Tuesday, May 27, 2008

Three beasts on a sofa

3 creatures, 2 tongues

Here's Felis Domesticus, looking especially elegant as she licks herself with her legs splayed. The more attractive creature with its tongue out is by Youngest Brother, who now has his own blog, Campus Crafts. The room he's living in just for the summer looks more put together than many middle-aged, two-income homes, and you can also check out his other sock creatures and bizarre stitched projects for school and fun.

I'll post some updates on my own projects soon, I promise!

Wednesday, May 14, 2008

Moving up in the world

From this...

To this...

In other words, from my White 2037—the ratty slipper of the sewing machine world—to a Pfaff Tiptronic 1171—the sleeker, chunky-heeled sister. Seriously, these are the illustrations in each respective owner's manual. The beslippered foot always seemed to make sewing look a bit frumpy, so leave it to capitalist West Germany to glam up the housework.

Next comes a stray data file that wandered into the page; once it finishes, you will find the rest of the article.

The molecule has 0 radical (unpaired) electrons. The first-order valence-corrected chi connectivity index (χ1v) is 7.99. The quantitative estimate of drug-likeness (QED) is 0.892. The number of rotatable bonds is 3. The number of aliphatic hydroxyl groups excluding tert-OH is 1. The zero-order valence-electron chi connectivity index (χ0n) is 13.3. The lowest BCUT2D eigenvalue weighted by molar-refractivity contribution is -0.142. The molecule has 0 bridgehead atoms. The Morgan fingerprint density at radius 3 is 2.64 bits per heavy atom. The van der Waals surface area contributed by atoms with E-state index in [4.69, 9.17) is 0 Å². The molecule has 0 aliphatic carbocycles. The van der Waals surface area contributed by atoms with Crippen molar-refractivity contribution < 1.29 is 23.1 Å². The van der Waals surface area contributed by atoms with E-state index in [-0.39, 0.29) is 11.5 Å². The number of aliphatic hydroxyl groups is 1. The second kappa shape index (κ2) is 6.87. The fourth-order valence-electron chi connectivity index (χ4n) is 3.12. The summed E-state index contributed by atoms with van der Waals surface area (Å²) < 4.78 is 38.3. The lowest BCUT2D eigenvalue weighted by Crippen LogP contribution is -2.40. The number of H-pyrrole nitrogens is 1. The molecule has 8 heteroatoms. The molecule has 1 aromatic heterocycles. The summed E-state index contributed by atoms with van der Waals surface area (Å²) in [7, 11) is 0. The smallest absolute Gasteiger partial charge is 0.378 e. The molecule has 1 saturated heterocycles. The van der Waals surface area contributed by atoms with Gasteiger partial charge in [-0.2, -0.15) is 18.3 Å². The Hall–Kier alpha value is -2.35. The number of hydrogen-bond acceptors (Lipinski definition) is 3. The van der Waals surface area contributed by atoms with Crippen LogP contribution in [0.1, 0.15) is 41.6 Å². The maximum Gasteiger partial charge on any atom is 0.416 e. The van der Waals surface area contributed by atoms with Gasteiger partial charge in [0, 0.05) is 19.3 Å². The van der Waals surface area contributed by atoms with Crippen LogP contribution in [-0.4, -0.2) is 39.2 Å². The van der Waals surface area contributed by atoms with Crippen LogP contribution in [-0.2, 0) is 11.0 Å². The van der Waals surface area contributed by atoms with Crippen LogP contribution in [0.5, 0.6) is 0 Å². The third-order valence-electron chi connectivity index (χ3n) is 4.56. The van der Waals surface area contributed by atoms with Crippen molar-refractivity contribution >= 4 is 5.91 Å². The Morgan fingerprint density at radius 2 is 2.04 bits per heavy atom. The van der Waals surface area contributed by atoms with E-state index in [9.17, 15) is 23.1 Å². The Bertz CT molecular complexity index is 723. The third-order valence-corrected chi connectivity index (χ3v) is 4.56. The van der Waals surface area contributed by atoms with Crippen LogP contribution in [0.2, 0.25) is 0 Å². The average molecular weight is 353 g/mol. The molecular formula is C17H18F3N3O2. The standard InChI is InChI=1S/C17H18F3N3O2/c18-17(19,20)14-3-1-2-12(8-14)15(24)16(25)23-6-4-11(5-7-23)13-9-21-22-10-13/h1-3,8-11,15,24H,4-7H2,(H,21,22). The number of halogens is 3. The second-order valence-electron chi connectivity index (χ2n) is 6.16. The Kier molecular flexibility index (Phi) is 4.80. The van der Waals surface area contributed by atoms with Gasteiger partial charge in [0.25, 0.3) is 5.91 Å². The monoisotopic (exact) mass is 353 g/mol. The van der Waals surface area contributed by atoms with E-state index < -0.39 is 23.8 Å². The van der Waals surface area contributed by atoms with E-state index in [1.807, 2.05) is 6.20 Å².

I scored the Pfaff at a thrift store a while ago and haven't mentioned it because it's been getting repaired ever since. Just as I got her back, I found the new Zigzaggers blog (via Craftzine), so I sent in a review of the 1171. Check it out to hear me gushing, and take a look at all the beautiful secondhand machines other people have written about.

Pfaff Tiptronic 1171

Sunday, May 04, 2008

People Fabric watching

People Watching fabric

Have you been reading True Up? It's a fairly new blog by Kim from Dioramarama that feeds us fabric junkies. Her posts are gleefully frequent, and I can't get enough.

It didn't take long after she'd starting posting a Daily Swatch that I lost control and shelled out for this People Watching print (pictured above, now that I've got it in my hot little hands!) from Revival Fabrics. It felt like a lot to spend because scoring so much vintage fabric for pennies at thrift stores and the like, but it all evens out.